What one learns from Stephen’s detention is not that he “broke”, but that he retained his subjective powers as a human being and did not lose all power to the interrogators, that he did decide to withhold certain things and gave them other information which he may not have given in other situations, but withheld the most important information.
It’s very important to understand that in all difficult situations, one can decide whether one allows one’s captors or those more powerful in a variety of ways to reify one, meaning to treat a person like a thing. Then one can be battered and lose all agency or subjective capacity. And Stephen did not lose that. DM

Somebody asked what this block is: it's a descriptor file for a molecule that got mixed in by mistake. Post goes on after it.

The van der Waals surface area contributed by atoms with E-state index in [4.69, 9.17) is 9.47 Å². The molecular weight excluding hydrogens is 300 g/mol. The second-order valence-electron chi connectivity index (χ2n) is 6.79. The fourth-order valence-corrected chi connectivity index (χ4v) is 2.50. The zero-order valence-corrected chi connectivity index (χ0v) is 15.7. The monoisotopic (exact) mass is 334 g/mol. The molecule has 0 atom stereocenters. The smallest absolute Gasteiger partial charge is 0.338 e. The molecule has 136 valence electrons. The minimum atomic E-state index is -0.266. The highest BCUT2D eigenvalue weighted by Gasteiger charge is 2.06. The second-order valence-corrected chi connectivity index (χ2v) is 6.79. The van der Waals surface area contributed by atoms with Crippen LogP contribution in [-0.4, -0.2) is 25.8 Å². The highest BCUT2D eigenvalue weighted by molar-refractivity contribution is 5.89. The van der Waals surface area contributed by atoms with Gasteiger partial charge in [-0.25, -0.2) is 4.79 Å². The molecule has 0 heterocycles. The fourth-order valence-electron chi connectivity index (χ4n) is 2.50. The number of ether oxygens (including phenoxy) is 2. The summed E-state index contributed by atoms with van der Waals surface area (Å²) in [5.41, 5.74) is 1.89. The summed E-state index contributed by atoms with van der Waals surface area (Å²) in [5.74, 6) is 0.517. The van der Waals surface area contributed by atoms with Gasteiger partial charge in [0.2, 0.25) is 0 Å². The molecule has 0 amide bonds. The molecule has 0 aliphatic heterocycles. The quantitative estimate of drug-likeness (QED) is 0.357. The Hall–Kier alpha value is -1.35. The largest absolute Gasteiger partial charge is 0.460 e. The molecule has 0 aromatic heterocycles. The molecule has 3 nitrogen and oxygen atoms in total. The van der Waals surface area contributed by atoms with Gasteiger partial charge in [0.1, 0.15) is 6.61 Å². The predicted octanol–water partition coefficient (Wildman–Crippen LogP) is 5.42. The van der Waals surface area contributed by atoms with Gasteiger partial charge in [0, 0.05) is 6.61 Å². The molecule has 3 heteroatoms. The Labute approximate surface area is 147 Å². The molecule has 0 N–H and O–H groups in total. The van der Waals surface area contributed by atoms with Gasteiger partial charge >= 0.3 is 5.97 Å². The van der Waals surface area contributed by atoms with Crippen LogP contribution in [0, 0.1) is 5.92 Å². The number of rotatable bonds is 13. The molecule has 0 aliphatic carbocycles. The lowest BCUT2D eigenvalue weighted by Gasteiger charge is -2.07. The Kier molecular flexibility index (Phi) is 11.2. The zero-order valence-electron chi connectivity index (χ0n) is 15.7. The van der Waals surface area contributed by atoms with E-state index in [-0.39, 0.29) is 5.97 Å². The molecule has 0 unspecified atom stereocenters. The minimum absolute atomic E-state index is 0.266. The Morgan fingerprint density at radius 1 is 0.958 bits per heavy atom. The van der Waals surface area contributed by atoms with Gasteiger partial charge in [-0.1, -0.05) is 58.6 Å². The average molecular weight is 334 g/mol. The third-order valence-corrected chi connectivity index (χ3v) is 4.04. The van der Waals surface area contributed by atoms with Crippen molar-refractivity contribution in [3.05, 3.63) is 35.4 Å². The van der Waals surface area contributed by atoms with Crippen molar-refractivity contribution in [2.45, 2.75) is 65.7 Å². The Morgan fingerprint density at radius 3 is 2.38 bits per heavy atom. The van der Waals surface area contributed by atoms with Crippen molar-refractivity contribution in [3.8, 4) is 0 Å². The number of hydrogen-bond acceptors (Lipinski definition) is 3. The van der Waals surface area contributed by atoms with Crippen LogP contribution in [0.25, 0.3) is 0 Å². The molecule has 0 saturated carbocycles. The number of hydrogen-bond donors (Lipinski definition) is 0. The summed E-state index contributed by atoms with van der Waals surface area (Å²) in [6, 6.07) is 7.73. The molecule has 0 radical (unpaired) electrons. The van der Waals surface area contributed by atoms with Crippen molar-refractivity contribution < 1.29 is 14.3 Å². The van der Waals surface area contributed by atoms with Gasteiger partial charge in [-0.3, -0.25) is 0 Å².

This article first appeared on Creamer Media’s polity.org.za
The book is obtainable from the author for R200. SMS or WhatsApp 072 244 3599. It can be sent to the nearest Postnet for an extra R109 or Pep Stores for R100. Six can be delivered for the same delivery price or if one lives in the Johannesburg area can be collected from the author’s home. Deposits to be made into account of Stephen J Marais. Bank: Standard. Account number: 678381615. Please use name and surname as reference. The book is also on sale at Love Books in Melville.
Raymond Suttner is a former political prisoner, whose prison experiences are recorded in Inside Apartheid’s Prison (Jacana, 2 ed, 2017).